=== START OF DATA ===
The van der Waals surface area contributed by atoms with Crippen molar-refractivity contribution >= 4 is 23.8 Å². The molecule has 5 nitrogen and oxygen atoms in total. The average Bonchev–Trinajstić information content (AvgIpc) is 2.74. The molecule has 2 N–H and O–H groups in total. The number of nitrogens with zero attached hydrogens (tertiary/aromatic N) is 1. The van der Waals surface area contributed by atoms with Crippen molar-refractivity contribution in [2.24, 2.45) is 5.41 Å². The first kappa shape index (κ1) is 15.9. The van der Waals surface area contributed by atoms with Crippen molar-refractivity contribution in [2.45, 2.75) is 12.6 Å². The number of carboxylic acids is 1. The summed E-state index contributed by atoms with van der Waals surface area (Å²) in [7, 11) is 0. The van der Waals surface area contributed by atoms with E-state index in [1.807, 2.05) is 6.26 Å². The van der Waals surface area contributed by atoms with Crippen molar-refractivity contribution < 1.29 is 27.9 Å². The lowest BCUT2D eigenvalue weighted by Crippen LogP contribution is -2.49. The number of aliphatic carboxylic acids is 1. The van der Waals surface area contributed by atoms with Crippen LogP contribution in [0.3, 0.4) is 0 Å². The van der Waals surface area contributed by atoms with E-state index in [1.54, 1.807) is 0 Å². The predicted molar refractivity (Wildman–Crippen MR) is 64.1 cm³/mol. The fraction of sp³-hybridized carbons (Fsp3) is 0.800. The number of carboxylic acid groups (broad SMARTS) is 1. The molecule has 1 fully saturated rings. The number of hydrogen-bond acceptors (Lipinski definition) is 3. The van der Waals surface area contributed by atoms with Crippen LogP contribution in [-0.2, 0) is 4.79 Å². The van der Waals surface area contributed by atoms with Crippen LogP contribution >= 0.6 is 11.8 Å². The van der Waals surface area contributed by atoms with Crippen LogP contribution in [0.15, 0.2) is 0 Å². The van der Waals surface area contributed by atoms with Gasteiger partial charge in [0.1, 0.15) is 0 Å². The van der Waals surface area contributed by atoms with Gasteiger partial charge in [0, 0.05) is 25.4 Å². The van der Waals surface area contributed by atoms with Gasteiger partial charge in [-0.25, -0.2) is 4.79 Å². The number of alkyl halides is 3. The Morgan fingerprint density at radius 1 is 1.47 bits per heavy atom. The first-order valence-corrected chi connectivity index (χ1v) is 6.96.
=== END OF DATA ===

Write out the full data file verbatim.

The van der Waals surface area contributed by atoms with Crippen molar-refractivity contribution >= 4 is 23.8 Å². The molecule has 5 nitrogen and oxygen atoms in total. The average Bonchev–Trinajstić information content (AvgIpc) is 2.74. The molecule has 2 N–H and O–H groups in total. The number of nitrogens with zero attached hydrogens (tertiary/aromatic N) is 1. The van der Waals surface area contributed by atoms with Crippen molar-refractivity contribution in [2.24, 2.45) is 5.41 Å². The first kappa shape index (κ1) is 15.9. The van der Waals surface area contributed by atoms with Crippen molar-refractivity contribution in [2.45, 2.75) is 12.6 Å². The number of carboxylic acids is 1. The summed E-state index contributed by atoms with van der Waals surface area (Å²) in [7, 11) is 0. The van der Waals surface area contributed by atoms with E-state index in [1.807, 2.05) is 6.26 Å². The van der Waals surface area contributed by atoms with Crippen molar-refractivity contribution < 1.29 is 27.9 Å². The lowest BCUT2D eigenvalue weighted by Crippen LogP contribution is -2.49. The number of aliphatic carboxylic acids is 1. The van der Waals surface area contributed by atoms with Crippen LogP contribution in [0.3, 0.4) is 0 Å². The van der Waals surface area contributed by atoms with E-state index in [1.54, 1.807) is 0 Å². The predicted molar refractivity (Wildman–Crippen MR) is 64.1 cm³/mol. The fraction of sp³-hybridized carbons (Fsp3) is 0.800. The number of carboxylic acid groups (broad SMARTS) is 1. The molecule has 1 fully saturated rings. The number of hydrogen-bond acceptors (Lipinski definition) is 3. The van der Waals surface area contributed by atoms with Crippen LogP contribution in [-0.2, 0) is 4.79 Å². The van der Waals surface area contributed by atoms with Crippen LogP contribution >= 0.6 is 11.8 Å². The van der Waals surface area contributed by atoms with Crippen LogP contribution in [0.15, 0.2) is 0 Å². The van der Waals surface area contributed by atoms with Gasteiger partial charge in [0.1, 0.15) is 0 Å². The van der Waals surface area contributed by atoms with Gasteiger partial charge in [0, 0.05) is 25.4 Å². The van der Waals surface area contributed by atoms with Gasteiger partial charge in [-0.25, -0.2) is 4.79 Å². The number of alkyl halides is 3. The Morgan fingerprint density at radius 1 is 1.47 bits per heavy atom. The first-order valence-corrected chi connectivity index (χ1v) is 6.96.